So I’ve been living under a rock. All I knew about Rogue One since its theatrical release was that it was a Star Wars spinoff movie. Imagine how it felt when I sat on the couch with Netflix expecting this:
and I got this:
Rogue One is the darkest movie in the Star Wars franchise, and it’s a better movie for it. Set during the height of the Empire’s power, it follows the adventures of Jyn Erso, whose mother is dead and whose father is a hostage. In the first scene we see of her adult life, she’s on the way to an Empire labor camp. Alliance fighters break her out and offer her a job.
I don’t want too reveal too much, but if you’ve ever wondered what idiot would build a Death Star that explodes on a single well-aimed photon torpedo, this movie answers that question.
It reminds me of what space opera is for. It isn’t science fiction. Space opera is politics, on the funnest canvas. If you live in a fascist society, what do you do? The human characters in this movie might have a comfortable life if they just gave up. The Empire echoes modern China a little. One of the battle scenes resembles Normandy – and war’s enormous price in lives.
The Empire’s military is made entirely of humans and its brass is entirely white humans. What kind of choice do the aliens have? What do you do when you run out of options? Give up everything?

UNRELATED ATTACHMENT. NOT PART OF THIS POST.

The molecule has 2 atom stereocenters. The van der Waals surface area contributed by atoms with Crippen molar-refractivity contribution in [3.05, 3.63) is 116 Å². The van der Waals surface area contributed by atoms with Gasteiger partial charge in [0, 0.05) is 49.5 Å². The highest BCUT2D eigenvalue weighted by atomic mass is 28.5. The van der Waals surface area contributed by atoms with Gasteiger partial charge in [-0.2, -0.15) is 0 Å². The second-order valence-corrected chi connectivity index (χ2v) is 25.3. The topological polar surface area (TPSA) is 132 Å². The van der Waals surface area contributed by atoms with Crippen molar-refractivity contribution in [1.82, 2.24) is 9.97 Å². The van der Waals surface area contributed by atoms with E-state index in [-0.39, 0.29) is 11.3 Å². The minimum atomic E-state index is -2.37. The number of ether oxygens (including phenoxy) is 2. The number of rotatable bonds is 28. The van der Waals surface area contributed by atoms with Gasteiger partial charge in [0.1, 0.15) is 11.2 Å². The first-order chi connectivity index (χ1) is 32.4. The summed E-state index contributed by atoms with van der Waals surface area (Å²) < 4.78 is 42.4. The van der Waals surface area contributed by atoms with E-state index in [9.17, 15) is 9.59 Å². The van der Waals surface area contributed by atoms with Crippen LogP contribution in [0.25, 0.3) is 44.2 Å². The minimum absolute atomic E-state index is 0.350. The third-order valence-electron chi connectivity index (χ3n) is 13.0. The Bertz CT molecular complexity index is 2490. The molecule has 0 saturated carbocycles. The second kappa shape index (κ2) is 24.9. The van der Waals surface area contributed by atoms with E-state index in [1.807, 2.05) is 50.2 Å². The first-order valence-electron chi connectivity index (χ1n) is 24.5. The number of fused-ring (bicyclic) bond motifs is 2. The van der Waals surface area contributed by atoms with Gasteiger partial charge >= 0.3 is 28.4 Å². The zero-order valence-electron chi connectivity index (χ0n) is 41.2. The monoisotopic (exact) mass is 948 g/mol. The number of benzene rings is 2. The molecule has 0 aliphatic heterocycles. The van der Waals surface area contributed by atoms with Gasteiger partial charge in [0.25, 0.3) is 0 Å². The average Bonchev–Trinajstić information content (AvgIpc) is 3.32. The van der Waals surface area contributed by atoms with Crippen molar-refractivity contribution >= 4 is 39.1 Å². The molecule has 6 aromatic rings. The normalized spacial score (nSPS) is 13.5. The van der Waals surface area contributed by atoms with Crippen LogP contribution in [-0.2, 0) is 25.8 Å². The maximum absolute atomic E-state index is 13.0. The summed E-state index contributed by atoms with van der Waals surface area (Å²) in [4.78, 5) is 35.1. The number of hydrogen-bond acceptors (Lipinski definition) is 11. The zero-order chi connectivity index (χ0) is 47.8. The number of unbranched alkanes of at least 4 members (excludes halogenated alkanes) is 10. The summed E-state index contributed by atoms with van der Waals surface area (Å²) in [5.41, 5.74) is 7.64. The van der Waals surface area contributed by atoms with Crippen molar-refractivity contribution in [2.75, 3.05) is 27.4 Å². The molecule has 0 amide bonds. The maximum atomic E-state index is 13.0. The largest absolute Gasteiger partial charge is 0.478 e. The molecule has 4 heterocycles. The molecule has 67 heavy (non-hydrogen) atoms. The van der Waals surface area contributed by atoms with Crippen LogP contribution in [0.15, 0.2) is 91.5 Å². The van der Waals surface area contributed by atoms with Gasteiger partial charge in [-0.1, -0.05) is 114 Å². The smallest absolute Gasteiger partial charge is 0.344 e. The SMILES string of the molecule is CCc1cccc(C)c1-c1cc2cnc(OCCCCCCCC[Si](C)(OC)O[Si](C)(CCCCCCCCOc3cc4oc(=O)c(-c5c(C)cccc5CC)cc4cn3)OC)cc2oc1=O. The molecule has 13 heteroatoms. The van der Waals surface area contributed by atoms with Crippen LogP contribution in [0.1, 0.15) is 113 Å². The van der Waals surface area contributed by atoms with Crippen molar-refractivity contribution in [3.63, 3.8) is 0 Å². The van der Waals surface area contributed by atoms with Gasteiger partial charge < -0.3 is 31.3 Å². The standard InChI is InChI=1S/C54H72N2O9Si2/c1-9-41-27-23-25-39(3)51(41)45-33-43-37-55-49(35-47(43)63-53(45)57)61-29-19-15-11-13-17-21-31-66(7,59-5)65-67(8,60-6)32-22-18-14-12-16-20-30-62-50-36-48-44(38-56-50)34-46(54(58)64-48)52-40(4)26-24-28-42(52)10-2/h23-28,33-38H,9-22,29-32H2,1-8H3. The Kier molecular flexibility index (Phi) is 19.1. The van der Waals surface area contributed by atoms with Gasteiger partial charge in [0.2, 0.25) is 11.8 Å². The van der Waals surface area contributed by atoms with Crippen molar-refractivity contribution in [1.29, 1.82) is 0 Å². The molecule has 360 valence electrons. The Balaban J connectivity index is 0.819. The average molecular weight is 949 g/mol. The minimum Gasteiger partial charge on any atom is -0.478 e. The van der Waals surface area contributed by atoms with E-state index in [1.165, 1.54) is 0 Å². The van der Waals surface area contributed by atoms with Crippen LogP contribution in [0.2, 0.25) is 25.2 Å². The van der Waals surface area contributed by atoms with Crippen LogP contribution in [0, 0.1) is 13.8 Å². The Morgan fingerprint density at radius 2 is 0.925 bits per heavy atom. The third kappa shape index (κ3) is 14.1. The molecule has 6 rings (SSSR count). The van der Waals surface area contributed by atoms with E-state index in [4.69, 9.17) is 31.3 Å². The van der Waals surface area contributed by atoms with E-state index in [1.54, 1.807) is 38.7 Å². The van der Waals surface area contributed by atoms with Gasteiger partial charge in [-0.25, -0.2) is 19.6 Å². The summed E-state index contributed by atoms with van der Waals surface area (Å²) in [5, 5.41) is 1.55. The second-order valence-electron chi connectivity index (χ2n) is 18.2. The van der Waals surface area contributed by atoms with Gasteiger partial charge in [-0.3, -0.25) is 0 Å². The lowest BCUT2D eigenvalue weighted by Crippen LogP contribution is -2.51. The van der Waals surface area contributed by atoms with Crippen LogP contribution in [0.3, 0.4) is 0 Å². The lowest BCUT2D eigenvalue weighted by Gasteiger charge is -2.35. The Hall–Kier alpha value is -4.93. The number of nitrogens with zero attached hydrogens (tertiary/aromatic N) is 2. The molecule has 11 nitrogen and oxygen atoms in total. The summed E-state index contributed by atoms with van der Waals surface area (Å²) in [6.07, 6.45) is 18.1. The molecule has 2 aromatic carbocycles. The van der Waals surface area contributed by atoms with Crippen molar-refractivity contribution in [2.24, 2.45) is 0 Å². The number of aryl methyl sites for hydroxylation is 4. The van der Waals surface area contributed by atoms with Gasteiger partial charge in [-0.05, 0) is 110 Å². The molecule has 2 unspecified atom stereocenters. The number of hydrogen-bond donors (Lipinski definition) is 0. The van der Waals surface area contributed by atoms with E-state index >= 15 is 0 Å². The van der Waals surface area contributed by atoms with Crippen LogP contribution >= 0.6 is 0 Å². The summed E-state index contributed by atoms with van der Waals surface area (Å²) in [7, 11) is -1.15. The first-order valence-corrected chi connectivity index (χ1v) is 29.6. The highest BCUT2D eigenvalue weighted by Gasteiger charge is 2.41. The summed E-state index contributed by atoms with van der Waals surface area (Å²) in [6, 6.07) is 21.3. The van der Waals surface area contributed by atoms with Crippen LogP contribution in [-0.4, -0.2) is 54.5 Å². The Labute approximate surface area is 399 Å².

We see a Rebel Alliance splintered into factions and military commanders disobeying orders all over the place. Is Alliance chaos better than Empire enforced unity? Do you keep fighting? Yes. The movie gives a resounding yes. To give up would be to be complicit in the evil thing Grand Moff Tarkin does on Scarif.
One of the functions of art is to show us what heroism looks like. Heroism when nobody is a Jedi and injuries hurt.
My problems with the movie are quibbles. The other characters treat Jyn like she’s the next Henry V but she’s not that good with words. Did the blind character have to have milky eyes? The CG Tarkin doesn’t look that bad … he just looks like he wandered in from the wrong movie.
The most moving part of Rogue One is the (spoileriffic) last half hour.
They killed a main character. I thought pfft, the robot character, that’s going to be a Disney death if I’ve ever seen one. Then they killed another … and another … nobody was going to get out. In the last five minutes of the film, the Alliance is reduced to extras, and they are scrambling, and desperate, and mortal. I salute the nameless soldier who couldn’t get himself through a broken door but could get a data card through.